ARIANNE SUTNER: And that’s a real LAIKA thing. LAIKA wants to push character animation, have the characters have as much subtlety as a live action movie but not done by computers. Computers always aid in things, but that’s just our aesthetic, that’s what we want to do.

Q: That’s what I loved about it. It’s a puppet but it seems actually real.



Q: It’s like a person, the story is important, and they’re doing it the right way.


ParaNorman PenderghastQ: You can tell that you respect it because you’re doing it that way.

ARIANNE SUTNER: And like all studios we really pay attention. The animators are really close, we follow the work that the voice actor does, looking at their mannerisms. We have 2D animators creating these shapes, so I keep referring to Courtney here. With Anna Kendrick, we know what her vowels look like, the shape of her mouth looks like. It’s really pretty close to the character, and they invest a lot in it, just from them voicing the role. So again, less that it’s mechanical faces, but it’s not like we don’t love them too, it’s just we kind of cast them appropriately.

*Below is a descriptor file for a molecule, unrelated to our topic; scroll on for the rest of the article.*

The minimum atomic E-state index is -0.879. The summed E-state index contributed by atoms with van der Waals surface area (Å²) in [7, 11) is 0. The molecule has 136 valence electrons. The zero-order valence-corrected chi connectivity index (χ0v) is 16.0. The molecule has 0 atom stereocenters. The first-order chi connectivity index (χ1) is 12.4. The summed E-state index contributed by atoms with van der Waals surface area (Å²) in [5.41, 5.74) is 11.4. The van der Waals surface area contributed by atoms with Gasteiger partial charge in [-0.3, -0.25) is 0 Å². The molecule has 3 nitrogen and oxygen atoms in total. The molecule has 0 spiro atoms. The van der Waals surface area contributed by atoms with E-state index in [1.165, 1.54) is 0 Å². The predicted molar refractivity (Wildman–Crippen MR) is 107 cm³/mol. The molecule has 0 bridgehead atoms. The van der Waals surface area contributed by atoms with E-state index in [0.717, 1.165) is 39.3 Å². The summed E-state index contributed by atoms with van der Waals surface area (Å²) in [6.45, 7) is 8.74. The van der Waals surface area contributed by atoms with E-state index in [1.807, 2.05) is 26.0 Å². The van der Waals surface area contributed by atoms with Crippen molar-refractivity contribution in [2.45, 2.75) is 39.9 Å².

Q: When you have 40,000 different faces, how do you keep track of them and how do you utilize so many individual faces. Did you have to develop a language?

NELSON LOWRY: Each face has a number and a letter on the back. Believe it or not, the animators want to have that on them, so they would want this smile, face, to have some series of letters that would very easy be able to indicate what that is. It’s basically alphabet soup for anybody other than an animator, so for anybody else, we like to just have a number, and the faces are numbered 1 through 40,000, basically, but we have a whole team of probably 25 people whose job it is is just to keep track of these physical assets. We have a—

ARIANNE SUTNER: It looks like a–

BRIAN MCLEAN: A library.

ARIANNE SUTNER: A library, and it looks like a bakery/library where there are trays and everything is really well organized and they have boxes that are well organized, but I always laugh with them because we have, shocking, near millions of these, yet it always seems like we have to, oh no, that’ll never work for this scene, we’ve got to do a new one. There’s a new human emotion that we don’t have covered.